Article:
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One obstacle that Andrew Jackson faced while in office was a political one. The Whig Party emerged in the wake of Jackson's veto of the Bank of the United States in 1833. They gained control of Congress and attempted to weaken the President, voting to officially censure the President for his veto and opposing most of his policies. For that matter, the National Bank itself had been, from Jackson's perspective, a major obstacle, an instrument of privilege and corruption sanctioned by a government that Jackson hoped to make more responsive to the will of the "common man" that made up a significant part of his political base.
Another obstacle was the Supreme Court under John Marshall. Removal of Native Americans from the Southeastern states was a major policy goal of Jackson's, and when the Marshall Court ruled that his Indian Removal Act was unconstitutional in Worcester v. Georgia, Jackson was faced with a major problem. He resolved this problem by simply ignoring the ruling, allegedly declaring that "Marshall had made his decision. Now let him enforce it." Indian removal, including that of the Cherokee nation that was party to the case, continued despite the ruling.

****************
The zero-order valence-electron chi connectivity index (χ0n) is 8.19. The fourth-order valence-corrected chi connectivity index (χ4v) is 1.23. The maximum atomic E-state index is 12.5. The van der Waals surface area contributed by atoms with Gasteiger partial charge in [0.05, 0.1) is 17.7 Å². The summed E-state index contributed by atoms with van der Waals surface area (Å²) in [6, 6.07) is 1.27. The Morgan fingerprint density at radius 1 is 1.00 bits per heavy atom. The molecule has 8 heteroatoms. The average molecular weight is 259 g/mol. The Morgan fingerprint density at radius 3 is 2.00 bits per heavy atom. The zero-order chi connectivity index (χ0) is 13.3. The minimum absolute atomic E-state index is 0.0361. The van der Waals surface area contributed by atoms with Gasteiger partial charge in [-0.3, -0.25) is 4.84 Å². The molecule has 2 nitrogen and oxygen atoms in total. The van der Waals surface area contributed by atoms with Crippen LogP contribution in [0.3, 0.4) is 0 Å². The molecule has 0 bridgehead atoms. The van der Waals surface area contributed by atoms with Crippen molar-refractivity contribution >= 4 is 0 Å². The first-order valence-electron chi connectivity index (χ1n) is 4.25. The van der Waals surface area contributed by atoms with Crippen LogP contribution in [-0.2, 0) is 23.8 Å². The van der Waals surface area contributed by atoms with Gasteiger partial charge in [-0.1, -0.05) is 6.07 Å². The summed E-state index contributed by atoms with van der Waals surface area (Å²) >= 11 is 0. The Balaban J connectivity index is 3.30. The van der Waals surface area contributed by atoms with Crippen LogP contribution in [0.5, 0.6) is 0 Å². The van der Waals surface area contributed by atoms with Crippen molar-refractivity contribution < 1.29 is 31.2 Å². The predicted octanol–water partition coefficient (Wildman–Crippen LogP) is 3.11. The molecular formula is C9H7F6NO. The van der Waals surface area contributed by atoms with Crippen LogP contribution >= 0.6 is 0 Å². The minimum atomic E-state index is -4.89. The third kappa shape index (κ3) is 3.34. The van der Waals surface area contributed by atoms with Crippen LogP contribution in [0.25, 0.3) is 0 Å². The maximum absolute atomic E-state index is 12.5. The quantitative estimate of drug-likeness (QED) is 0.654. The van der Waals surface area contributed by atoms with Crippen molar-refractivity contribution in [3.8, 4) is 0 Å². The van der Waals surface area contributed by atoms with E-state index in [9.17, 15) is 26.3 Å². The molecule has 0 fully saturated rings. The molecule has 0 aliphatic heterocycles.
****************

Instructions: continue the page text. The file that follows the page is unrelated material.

Finally, another obstacle was the emerging states rights movement in South Carolina. This movement came to the forefront in response to higher national tariffs that Southerners deemed destructive to their interests. Led by John C. Calhoun (Jackson's own Vice President) South Carolina formed a convention that claimed the power to "nullify" the tariff, and threatened secession if that right was not honored. Jackson, who favored low tariffs, nevertheless took a firm stand against the nullifers in 1833, urging Congress to pass a "force bill" that would allow the use of force to enforce the law. But Henry Clay in Congress also secured passage of a compromise tariff that resolved the states rights crisis, if only temporarily.
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